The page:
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DHS
 

Career MAP

Program Overview

The District of Columbia (District) Career Mobility Action Plan (Career MAP) is a groundbreaking pilot designed to remove barriers that families confront as they pursue employment that can sustain their families. For up to five years, the pilot will provide resources directly to families who have experienced homelessness, are committed to pursuing a career, and are at risk of losing cash, food, health care, child care, and housing benefits more quickly than their income can cover these lost resources (also known as 'benefits cliffs').

Career MAP takes a holistic, two-generational approach to supporting families. As Ascend at the Aspen Institute models, a two-generational approach includes the foundational components of family well-being: career pathways, child development, financial assets, health and wellbeing, and social capital. Most importantly, Career MAP recognizes families as drivers of their own success and the program will tailor service connections to meet the needs of individual participants.

Learn more about the Two-Generation Approach
 

Who May Qualify

District residents participating in a qualifying housing assistance program are committed to pursuing a career.
Career MAP will randomly select 300 eligible families beginning in Summer 2022 that are currently participating in Family Re-Housing Stabilization Program (FRSP) and apply for the program. At this time, only these 300 families will be supported through Career MAP.

Program Services

The Career MAP program provides a broad range of services to help participants achieve their goals. The three pillars of Career MAP support consist of:

Household Resources:

  • Up to 5 years of rental assistance, discounted rent to compensate for any lost Supplemental Nutrition Assistance Program (SNAP) or District cash assistance benefits as a family’s income increases. Families pay 30% of their net income in rent less any discounts if they remain in compliance with program rules.
  • Cash fund of up to $10,000 per year that reimburses participants for losses of medical and child care benefits as a family’s income increases, as well as any SNAP or District cash assistance benefit losses that can’t be covered through rent discounts. The $10,000 cap per year may be increased if funds are available.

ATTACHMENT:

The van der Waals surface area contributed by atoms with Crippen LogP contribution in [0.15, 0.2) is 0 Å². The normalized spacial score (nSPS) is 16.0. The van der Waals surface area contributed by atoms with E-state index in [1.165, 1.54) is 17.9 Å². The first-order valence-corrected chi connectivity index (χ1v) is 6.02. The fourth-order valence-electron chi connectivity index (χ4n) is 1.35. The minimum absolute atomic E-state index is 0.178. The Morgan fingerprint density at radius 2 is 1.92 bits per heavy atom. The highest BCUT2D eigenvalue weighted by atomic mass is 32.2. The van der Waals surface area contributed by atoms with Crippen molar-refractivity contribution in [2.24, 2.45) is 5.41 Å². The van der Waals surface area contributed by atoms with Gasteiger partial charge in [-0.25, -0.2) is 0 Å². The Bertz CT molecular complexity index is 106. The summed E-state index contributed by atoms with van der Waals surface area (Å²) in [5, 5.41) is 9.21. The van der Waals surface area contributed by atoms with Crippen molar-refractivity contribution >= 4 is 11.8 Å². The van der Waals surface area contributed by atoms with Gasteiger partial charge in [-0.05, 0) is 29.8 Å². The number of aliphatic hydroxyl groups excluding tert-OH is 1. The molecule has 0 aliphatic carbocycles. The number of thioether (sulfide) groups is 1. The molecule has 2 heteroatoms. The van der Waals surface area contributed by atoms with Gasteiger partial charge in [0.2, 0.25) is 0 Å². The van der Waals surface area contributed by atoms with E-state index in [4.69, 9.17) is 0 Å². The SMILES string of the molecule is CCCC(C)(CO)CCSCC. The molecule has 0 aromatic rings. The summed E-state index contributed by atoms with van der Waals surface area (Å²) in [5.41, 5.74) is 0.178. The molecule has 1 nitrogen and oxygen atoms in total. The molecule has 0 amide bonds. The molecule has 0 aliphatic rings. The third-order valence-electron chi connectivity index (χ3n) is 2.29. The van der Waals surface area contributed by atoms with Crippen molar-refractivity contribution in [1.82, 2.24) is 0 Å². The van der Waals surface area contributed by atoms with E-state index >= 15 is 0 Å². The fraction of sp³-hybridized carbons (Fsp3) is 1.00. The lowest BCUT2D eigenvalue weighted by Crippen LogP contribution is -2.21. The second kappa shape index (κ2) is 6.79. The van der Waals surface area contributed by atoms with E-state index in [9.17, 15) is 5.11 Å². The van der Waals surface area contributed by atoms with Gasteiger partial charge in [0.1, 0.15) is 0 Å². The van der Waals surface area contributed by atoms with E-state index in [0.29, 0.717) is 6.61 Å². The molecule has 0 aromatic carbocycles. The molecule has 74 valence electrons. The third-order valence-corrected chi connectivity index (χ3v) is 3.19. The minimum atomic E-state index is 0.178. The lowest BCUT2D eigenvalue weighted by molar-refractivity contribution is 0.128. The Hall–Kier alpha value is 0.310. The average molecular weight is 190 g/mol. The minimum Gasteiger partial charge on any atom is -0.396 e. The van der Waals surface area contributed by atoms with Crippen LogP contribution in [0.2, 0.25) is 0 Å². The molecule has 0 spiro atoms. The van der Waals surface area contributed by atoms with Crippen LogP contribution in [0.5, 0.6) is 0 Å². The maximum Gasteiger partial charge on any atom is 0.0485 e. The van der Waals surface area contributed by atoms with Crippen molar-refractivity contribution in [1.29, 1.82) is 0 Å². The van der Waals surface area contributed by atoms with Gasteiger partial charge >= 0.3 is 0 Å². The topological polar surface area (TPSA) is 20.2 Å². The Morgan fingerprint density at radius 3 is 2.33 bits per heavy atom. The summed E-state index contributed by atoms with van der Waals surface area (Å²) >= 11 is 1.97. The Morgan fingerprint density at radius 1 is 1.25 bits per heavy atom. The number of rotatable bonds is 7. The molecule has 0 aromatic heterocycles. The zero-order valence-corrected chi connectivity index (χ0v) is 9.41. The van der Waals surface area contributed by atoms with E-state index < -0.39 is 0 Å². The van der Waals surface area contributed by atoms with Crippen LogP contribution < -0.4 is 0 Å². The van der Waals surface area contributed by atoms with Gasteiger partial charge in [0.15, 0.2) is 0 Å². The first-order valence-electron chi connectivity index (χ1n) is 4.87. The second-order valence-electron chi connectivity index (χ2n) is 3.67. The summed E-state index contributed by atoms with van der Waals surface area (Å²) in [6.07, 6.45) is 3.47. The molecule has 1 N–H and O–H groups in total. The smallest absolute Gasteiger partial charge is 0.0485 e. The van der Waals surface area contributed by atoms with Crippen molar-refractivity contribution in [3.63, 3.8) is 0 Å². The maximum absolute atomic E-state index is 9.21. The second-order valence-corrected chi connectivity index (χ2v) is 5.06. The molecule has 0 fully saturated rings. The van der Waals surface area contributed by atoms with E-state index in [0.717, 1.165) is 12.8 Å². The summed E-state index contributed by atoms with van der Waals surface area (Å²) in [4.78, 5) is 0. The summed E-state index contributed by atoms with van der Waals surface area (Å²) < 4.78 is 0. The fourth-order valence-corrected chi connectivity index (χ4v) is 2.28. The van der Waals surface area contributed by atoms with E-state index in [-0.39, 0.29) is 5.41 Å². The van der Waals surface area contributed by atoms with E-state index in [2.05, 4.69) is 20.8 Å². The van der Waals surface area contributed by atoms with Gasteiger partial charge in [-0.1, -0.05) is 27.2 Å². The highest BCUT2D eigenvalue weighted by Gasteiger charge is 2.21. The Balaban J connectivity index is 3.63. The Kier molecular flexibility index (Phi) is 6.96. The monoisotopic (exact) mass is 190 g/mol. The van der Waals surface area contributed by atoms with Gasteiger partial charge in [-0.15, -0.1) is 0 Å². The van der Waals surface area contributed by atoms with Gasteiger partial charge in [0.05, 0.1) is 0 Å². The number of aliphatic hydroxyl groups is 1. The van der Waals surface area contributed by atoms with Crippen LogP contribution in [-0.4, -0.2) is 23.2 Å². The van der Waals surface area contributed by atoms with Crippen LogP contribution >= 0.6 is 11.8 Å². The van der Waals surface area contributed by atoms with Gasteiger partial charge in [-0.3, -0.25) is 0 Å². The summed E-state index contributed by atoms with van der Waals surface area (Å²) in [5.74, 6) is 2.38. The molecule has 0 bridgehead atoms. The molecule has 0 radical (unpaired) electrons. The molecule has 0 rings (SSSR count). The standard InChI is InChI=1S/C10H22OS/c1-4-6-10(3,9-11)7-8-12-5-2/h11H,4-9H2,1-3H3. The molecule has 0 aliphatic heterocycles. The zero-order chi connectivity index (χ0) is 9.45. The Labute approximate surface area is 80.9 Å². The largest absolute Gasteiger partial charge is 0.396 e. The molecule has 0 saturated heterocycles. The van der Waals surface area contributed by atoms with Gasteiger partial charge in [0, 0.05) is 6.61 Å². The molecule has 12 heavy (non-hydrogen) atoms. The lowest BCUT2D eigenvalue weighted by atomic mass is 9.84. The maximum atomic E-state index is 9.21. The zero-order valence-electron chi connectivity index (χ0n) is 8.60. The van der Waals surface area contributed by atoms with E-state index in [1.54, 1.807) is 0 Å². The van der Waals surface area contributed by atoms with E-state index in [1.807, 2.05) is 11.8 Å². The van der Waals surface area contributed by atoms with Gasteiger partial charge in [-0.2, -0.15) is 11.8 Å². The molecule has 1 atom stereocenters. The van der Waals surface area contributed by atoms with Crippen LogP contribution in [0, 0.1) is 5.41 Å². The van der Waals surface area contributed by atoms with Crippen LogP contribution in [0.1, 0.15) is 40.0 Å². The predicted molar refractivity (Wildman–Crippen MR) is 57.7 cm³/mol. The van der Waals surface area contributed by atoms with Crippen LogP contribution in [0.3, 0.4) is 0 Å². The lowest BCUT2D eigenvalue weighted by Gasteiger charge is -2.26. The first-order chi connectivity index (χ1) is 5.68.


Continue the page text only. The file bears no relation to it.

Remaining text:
• Escrow accounts that receive $200 deposits each month a household pays rent, resulting in up to $12,000 available to participants at the end of the program.
  • Emergency payments up to $1,000 per year to help families stay on track towards goals.

Career Advancement:

  • Dedicated navigator focused on each family’s career goals.
  • Employment placement and career growth, including connections to paid work-based learning and a focus on promotions after initial placements.
  • Education and training support, with a focus on programs aligned with employer hiring needs, including:
    • vocational training,
    • higher education/ degree programs, and
    • adult education/ GED (integrated with career programs).
  • Work readiness and digital literacy skills development.

Family Support:

  • Dedicated navigator focused on each family’s personal goals.
  • Peer support groups are facilitated to help participants build networks and community with parents experiencing similar challenges.
  • Coordinated access to key supports, including mental health, childcare, education, housing, and others.
  • Financial management and benefits cliffs counseling.

What are “benefits cliffs”?

Currently, many families face "benefits cliffs" – a sudden and often unexpected decrease in their public benefits that can occur with a small increase in earnings. In many cases this loss of benefits is larger than their increase in income, making them worse off. As a result, families are disincentivized to increase earnings as they work to move up the economic ladder and instead are pushed back down the ladder. Families need support to bridge these short-term benefits cliffs in order to achieve longer-term economic security.

In addition, given the highly fractured and siloed social safety net, made up of dozens of benefits across federal and local programs, it is complicated and difficult to predict the impact of a slight increase in income. Families – and support staff working to assist them – struggle to make informed choices that meaningfully improve their economic security. In support of this pilot, the District is working with the Federal Reserve Banks of Atlanta and Richmond to develop a District-specific "benefits cliff calculator", a tool that supports staff and families can use to calculate the impact of increased earnings in the short- and medium-term on their household net income. The Big Picture: Updating policy to better support families

Career MAP will inform District policy decisions related to income support and upward mobility programs, and may inform broader national policy. An evaluation of Career MAP and robust program monitoring will provide insight into how bridging benefits cliffs can promote economic mobility for District residents and implications for local and federal benefit programs. Additionally, Career MAP will inform the design of effective workforce development programs and two-generation supportive services.

For additional information, please e-mail us at [email protected].

 

Career MAP One-pager
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DC Flex One-pager
English – Spanish – Amharic